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JMIR Dermatology


Background: Previous studies have highlighted the potential influence that industry relationships may have on the outcomes of medical research.

Objective: We aimed to determine the prevalence of author conflicts of interest (COIs) in systematic reviews focusing on melanoma interventions, as well as to determine whether the presence of these COIs were associated with an increased likelihood of reporting favorable results and conclusions.

Methods: This cross-sectional study included systematic reviews with or without meta-analyses focusing on interventions for melanoma. We searched MEDLINE and Embase for eligible systematic reviews published between September 1, 2016, and June 2, 2020. COI disclosures were cross-referenced with information from the CMS (Centers for Medicare & Medicaid Services) Open Payments database, Dollars for Profs, Google Patents, the United States Patent and Trademark Office, and previously published COI disclosure statements. Results were quantified using descriptive statistics, and relationships were evaluated by Fisher exact tests.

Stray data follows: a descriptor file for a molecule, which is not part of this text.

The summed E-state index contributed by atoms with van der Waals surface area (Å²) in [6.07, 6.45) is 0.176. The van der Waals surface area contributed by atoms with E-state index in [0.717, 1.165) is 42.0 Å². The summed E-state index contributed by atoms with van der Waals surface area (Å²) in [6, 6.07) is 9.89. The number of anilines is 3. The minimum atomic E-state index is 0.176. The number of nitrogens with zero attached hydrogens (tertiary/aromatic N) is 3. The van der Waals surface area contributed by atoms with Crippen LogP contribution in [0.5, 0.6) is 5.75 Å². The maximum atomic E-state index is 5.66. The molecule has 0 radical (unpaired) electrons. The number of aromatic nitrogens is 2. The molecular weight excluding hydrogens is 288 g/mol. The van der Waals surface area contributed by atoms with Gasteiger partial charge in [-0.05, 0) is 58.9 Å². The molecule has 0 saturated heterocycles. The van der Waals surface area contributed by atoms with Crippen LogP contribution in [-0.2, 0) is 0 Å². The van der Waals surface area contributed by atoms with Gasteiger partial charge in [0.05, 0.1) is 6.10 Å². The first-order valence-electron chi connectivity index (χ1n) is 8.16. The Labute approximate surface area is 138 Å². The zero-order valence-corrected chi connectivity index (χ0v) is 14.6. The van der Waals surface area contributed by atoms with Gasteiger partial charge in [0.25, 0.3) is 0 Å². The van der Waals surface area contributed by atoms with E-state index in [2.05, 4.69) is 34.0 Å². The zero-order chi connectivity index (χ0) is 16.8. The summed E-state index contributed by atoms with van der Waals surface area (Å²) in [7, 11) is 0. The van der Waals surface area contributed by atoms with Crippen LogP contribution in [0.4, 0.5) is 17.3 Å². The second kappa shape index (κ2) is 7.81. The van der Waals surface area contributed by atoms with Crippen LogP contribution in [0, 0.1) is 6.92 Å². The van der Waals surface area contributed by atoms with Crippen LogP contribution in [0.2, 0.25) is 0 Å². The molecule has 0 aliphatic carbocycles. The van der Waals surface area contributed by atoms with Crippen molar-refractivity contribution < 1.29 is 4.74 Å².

Results: Of the 23 systematic reviews included in our sample, 12 (52%) had at least one author with a COI. Of these 12 reviews, 7 (58%) reported narrative results favoring the treatment group and 9 (75%) reported conclusions favoring the treatment group. Of the 11 systematic reviews without a conflicted author, 4 (36%) reported results favoring the treatment group and 5 (45%) reported conclusions favoring the treatment group. We found no significant association between the presence of author COIs and the favorability of results (P=.53) or conclusions (P=.15).

Conclusions: Author COIs did not appear to influence the outcomes of systematic reviews regarding melanoma interventions. Clinicians and other readers of dermatology literature should be cognizant of the influence that industry may have on the nature of reported outcomes, including those from systematic reviews and meta-analyses.



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